HPV, cancer, and warts: what’s the deal?
I have heard that HPV can be contracted through kissing. Is this true?
The Human Papillomavirus (HPV) can cause genital warts and cervical cancer, and should be a concern for all. Although there is a vaccine, only few people have been immunized. Girls (and ideally also boys) should be vaccinated at the onset of puberty – before they become sexually active.
There are over 150 types of HPV. Most are harmless and clear their own, never causing any problems. HPV infections happen through genital or skin contact. It’s important to note that condoms can only offer limited protection as they only cover the penis. Viruses on the pelvic area can still be transmitted.
Now back to your concern: it is true there is oral HPV. This could lead to cancer at the back of the throat. It’s known as oropharyngeal cancer. Just like the genital HP-virus, only few throat HPV infections lead to cancer. I am not asking anyone to disregard oral HPV, but to take precautions.
Studies have shown different results regarding oral HPV transmission, according to the Centers for Disease Control and Prevention (CDC). Some studied conclude that Oral copulation (both mouth-to-genital and mouth-to-anus contact) and French kissing are responsible for transmission. Other studies show that oral sex doesn’t contribute.
So, we aren’t quite sure if you can get infected from oral sex and kissing. Scientist believe long-term exposure to HPV is more likely to lead to infection. Also, the more people you have sex with, the higher the risk.
How common is HPV?
Oral HPV is not as common as genital HPV. Genital HPV is the most common STD. One study suggests that over 45 per cent of all males in America have HPV. Only about seven per cent of all Americans have oral HPV.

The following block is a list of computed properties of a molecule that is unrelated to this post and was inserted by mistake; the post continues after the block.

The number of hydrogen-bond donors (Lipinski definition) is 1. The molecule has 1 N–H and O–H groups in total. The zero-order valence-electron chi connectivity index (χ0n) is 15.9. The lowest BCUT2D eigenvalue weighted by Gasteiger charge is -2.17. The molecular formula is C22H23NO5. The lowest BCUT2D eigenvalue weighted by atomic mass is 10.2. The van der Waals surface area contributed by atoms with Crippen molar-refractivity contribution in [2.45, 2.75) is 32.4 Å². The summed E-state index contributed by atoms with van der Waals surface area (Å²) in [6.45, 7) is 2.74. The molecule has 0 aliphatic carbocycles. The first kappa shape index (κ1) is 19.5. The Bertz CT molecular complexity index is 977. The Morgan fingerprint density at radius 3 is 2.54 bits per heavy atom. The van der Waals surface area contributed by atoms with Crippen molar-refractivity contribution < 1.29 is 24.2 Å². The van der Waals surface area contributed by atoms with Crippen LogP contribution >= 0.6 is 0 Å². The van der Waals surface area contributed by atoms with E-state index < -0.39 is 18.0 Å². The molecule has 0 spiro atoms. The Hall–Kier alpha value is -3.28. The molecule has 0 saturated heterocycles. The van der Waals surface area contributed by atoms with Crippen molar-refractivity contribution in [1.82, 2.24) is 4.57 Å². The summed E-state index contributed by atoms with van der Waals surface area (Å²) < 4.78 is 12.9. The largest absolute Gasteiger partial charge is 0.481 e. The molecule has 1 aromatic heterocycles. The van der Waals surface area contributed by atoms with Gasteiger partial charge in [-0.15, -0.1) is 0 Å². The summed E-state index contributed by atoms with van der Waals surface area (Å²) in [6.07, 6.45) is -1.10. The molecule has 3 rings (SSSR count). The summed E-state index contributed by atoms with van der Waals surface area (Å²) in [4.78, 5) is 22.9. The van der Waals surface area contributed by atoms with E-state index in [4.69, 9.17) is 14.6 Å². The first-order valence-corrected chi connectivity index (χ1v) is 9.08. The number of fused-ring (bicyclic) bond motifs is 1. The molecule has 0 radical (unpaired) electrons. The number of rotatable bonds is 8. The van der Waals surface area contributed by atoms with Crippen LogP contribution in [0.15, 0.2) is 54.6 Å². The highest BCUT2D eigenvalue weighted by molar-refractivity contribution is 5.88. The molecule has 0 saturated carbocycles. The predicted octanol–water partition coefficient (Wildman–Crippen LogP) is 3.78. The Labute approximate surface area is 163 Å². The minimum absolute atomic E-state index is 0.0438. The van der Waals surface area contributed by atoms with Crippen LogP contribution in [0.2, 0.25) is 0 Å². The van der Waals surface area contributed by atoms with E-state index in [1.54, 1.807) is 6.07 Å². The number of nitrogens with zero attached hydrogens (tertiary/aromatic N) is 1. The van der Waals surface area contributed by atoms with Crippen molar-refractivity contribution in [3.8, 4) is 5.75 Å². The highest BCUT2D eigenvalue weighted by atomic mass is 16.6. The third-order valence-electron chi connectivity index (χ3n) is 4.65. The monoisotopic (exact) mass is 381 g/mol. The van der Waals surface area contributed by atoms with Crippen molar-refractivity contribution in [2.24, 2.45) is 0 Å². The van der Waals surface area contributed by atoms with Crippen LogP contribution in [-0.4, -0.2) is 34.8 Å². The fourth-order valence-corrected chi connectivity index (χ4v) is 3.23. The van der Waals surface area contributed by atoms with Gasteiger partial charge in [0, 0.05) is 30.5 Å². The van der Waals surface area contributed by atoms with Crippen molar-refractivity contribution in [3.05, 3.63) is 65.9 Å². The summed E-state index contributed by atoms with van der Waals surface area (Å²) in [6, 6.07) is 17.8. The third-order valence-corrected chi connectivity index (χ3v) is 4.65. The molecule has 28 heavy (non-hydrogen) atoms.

Men are three times more likely to get oral HPV than women. And gay and bisexual men have more cases of penile, anal, and oropharyngeal cancer, compared to women and heterosexual males.
But remember: most HPV doesn’t result in cancer.
Other HPV infections
Other than oral HPV, genital HPV can lead to cervical cancer and genital warts. Cervical cancer is almost exclusively caused by the HP-virus. It’s still one of the leading causes of death from cancer in the world. When diagnosed early, it’s easy to treat. Thus all women over 21 years should get a Pap smear every three years.
Genital warts are extremely difficult to treat and even with surgery they keep recurring, thus one might seek treatment for a very long time.
How to avoid exposure to HPV
Vaccination is the best path to prevention. If you are under 21, please consult your doctor on vaccination. Before the scientific community conclusively finds out how oral HP-virus is actually transmitted, I think one should avoid casual oral sex and French kissing. Use condoms and dental dam to reduce the risk; although they don’t offer complete protection, some protection is better than none.
Do you have questions about HPV? Ask us on our forum, on Facebook or in the comments below.